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I get the error " lvalue required as increment operand|" for both the printf() statements in the following program.

#include<stdio.h>

int main(void)
{
 int list[4]={12,22,32,42};

 printf("The result of *list++ is %d",*list++);

 printf("\nThe result of *(list++) is %d",*(list++));

 return 0;
 }

But in the following program *myptr++ and *(myptr++) works fine for a pointer myptr which is assigned the base-address of list. Ideone Link

#include<stdio.h>

int main(void)
{
 int list[4]={12,22,32,42},*myptr;
 myptr=list;

 printf("The result of *myptr++ is %d",*myptr++);

 myptr=list;
 printf("\nThe result of *(myptr++) is %d",*(myptr++));
 }

Why is there a discrepancy between the two?What is the explanation?This question cropped in my find after going through the following question posted a few minutes back.Look for H2CO3's answer.

What is the difference between *myptr++ and *(myptr++) in C

share|improve this question
8  
Because arrays and pointers are not same. – Alok Save Apr 28 '13 at 12:16
    
@AlokSave We posted at the exact same moment! Neat. – user529758 Apr 28 '13 at 12:16
    
@AlokSave First time any communication with Alok Save.I only saw his photo on an aircraft. – Rüppell's Vulture Apr 28 '13 at 12:18
1  
@H2CO3: Great minds think alike and at times alike :D. Sheer: JFYI, It is not an aircraft, it is a train. If you notice the photo minutely the seats are facing each other. i have never seen that in a aircraft :) – Alok Save Apr 28 '13 at 12:24
up vote 3 down vote accepted

The variable list is an array, not a pointer. Pointer arithmetic operations are defined for pointers, but not for arrays. A name of an array can be used to produce a pointer - for example, in expressions like myptr = list, but that does not mean that an array itself can be used as a pointer. In particular, array is not a modifiable lvalue, which is a fancy way of saying that you cannot reassign the array itself (although you can assign array's value).

share|improve this answer
    
Arrays are lvalues, but not modifiable lvalues. – Daniel Fischer Apr 28 '13 at 18:43
    
@DanielFischer Thanks for the comment! I edited the answer to reflect your point. – dasblinkenlight Apr 28 '13 at 20:17

Because pointers are not arrays.


You cannot increment an array. Just think about it, it doesn't make sense. An array is not a pointer, and it cannot be treated as one. That's why the C standard mandates that it's not a modifiable lvalue (which is needed for anything you want to change).

share|improve this answer
    
What is the plain-English explanation of the errors I mentioned lvalue required as increment operand| – Rüppell's Vulture Apr 28 '13 at 12:17
    
@SheerFish Lvalue explanation on Wikipedia. Basically, an array cannot be modified, only its elements. – user529758 Apr 28 '13 at 12:19
    
I want to be a bit petty for a moment - why doesn't it make sense? OK, sizeof won't work, and you can potentially lose all your references to it. but that is exactly what happens with function parameters and malloced arrays. – Elazar Apr 28 '13 at 13:55
    
@Elazar Huh? sizeof() works perfectly for arrays too. And why doesn't it make sense? Because an array is not a "scalar", if I'm permitted to use such loose terminology. An array is the ensemble of its elements, and it isn't merely a memory location (which is, after all, an integer). – user529758 Apr 28 '13 at 13:57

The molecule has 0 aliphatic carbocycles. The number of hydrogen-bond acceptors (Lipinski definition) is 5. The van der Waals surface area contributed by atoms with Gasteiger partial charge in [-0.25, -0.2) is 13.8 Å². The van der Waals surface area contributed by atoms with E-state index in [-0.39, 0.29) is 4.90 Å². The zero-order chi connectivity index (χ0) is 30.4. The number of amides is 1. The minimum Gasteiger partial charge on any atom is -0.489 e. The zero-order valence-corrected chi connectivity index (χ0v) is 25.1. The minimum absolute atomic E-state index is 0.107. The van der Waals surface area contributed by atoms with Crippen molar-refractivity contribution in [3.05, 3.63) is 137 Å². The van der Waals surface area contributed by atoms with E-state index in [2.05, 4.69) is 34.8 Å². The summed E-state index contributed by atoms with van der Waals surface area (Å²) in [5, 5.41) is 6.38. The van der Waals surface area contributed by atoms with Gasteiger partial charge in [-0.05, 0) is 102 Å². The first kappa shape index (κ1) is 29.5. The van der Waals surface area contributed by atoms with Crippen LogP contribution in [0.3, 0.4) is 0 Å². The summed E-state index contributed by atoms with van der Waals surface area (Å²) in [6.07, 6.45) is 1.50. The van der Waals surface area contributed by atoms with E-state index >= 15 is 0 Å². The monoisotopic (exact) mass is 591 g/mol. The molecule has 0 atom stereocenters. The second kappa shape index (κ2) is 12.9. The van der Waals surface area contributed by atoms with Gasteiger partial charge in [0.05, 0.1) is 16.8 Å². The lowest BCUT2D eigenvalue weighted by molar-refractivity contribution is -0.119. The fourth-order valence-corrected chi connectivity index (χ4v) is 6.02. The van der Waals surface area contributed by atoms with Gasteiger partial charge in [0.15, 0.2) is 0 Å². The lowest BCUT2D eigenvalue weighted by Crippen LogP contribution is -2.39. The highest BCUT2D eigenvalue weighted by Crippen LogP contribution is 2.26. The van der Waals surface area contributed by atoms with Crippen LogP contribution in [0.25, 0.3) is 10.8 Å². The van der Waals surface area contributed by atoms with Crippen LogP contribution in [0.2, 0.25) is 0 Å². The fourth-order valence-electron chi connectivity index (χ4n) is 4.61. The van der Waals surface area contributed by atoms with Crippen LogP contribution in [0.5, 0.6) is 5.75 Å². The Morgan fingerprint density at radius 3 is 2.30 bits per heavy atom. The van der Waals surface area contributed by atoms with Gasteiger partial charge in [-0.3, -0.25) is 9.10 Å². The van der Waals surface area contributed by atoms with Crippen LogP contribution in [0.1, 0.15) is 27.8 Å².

@H2CO3 I meant sizeof(a) will be sizeof(void*) instead its size in memory. A malloced array is not a scalar too, but all you have is a pointer to it. Less type-safe, a bit more orthogonal and simple to learn. – Elazar Apr 28 '13 at 14:00

Array is not a pointer. An array is just a continuous memory. When you mention the array's name in an expression, it "decays" to the number (of pointer type) representing its start address. This number cannot be incremented, decremented or assigned into - it is not an lvalue - since the place in which the array resides does not change.

say you have

int a[4] = { 1, 2, 3, 4};

If, in some miraculous way, you happen to know exactly what will be that address - 0x1000 for example - you can replace any occurance of a in the code with ((int*)(0x1000)).

the statement *a++=5 turns into 2 statements:

*a=5;
a++;

which as we say, is equivalent to:

*((int*)(0x1000))=5;
((int*)(0x1000))++;

Now, what does *((int*)(0x1000))=5 mean? this is easy: write 5 at address 0x1000. Because the expression *(pointer value) is an lvalue. but what does ((int*)(0x1000))++ mean? well, I dont know. You cannot increment 0x1000.

share|improve this answer
    
"an array is an address of its start address" - no, it isn't; "but it is not possible to do pointer arithmetic on it." - well, int arr[3]; *(arr + 1) = 42; – user529758 Apr 28 '13 at 12:20
    
I fixed the first sentence - it was not what I meant. in your example you do pointer arithmetic with the value the array decays into. – Elazar Apr 28 '13 at 12:21
    
I'm aware of that, perhaps it would be useful to explain that a bit more to OP. – user529758 Apr 28 '13 at 12:22
    
Instead of deleting, I tried to improve it. @H2CO3 please tell me if it's still not clear (or wrong). – Elazar Apr 28 '13 at 12:34
    
It's very good now. – user529758 Apr 28 '13 at 12:35

In most cases you can use simple assumption that int list[4] is equal to int * const list. So, it's not modifiable.

Also remember that this simple assumption doesn't work when you get sizeof(list). For example:

int list[4];
size_t s = sizeof(list); // s = sizeof(int)*4

but

int * const list;
size_t s = sizeof(list); // s is equal to size of pointer
share|improve this answer
    
Thanks for downvoting. Answer is improved, is it ok now? – kotlomoy May 18 '13 at 19:23

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